IBM has shipped its 10,000th SVC node and is wiping the floor with EMC's Invista. Two hundred customers in two and a half years is not impressive.
What's odd is that IBM has worked hard with VMware to get the SVC interoperating with VMware. You would think, wouldn't you, that Invista would be interoperating with VMware as well as any other product and that EMC would be trumpeting said fact. There is no mention of VMware on the main Invista webpage at all.
An IBM insider asserts that HDS has sold 6,000 Tagmastore/USP virtualising storage controllers and goes on to claim that only ten percent of them are using the virtualising facility and then only for migration. Where he gets his data from isn't stated.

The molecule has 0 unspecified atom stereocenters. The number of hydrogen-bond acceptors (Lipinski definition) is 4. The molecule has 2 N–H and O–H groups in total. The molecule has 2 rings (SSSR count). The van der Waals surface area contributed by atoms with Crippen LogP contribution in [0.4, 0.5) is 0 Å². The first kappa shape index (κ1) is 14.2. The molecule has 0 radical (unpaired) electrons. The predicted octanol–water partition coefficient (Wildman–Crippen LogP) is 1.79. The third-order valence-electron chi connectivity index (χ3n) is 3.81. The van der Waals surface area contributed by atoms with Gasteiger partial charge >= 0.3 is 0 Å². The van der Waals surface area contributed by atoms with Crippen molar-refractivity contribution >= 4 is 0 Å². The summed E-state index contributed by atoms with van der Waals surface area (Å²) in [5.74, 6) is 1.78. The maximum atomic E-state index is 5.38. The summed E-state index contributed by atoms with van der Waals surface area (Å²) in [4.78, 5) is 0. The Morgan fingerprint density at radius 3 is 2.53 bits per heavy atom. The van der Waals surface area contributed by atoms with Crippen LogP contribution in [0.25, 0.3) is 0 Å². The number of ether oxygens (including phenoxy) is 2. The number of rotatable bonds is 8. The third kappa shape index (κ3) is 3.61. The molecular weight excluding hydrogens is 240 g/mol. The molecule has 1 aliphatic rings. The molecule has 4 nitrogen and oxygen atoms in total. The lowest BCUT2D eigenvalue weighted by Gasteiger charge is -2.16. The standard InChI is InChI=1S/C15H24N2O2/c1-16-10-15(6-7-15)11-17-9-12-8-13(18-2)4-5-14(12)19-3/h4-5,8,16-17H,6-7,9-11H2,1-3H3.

There are more than 3,400 SVC clusters around the globe and IBM is, so the claim goes, the clear leader in (SAN) storage virtualisation.
We're interested to understand when, or if, the SVC will get thin provisioning. IBM has, we understand, identified issues with thin (or virtual) provisioning. It sends capacity utilisation up which can send performance down as more data gets pumped through fewer spindles.
You have be seriously watching out for unexpected and sudden massive writes using up all the spare disk capacity before more disk can be added.
You have to be seriously protective of your hard-working thinly-provisioned storage's disk health. RAID 6 is recommended but many potential arrays in a SAN, that could be virtualised by IBM's SVC, don't have RAID 6. It is not the function of an in-fabric controller, like the SVC, to provide RAID 6 facilities, ones which insure against a double drive failure in an array.
It seems to me that EMC must have a tension in its engineering ranks between array controller people wanting to make arrays cleverer and more attractive, and the Invista people wanting to make the in-fabric controller Lord of all Arrays. Going by IBM's numbers it looks like the Invista engineers are stuck in a low product-ship niche.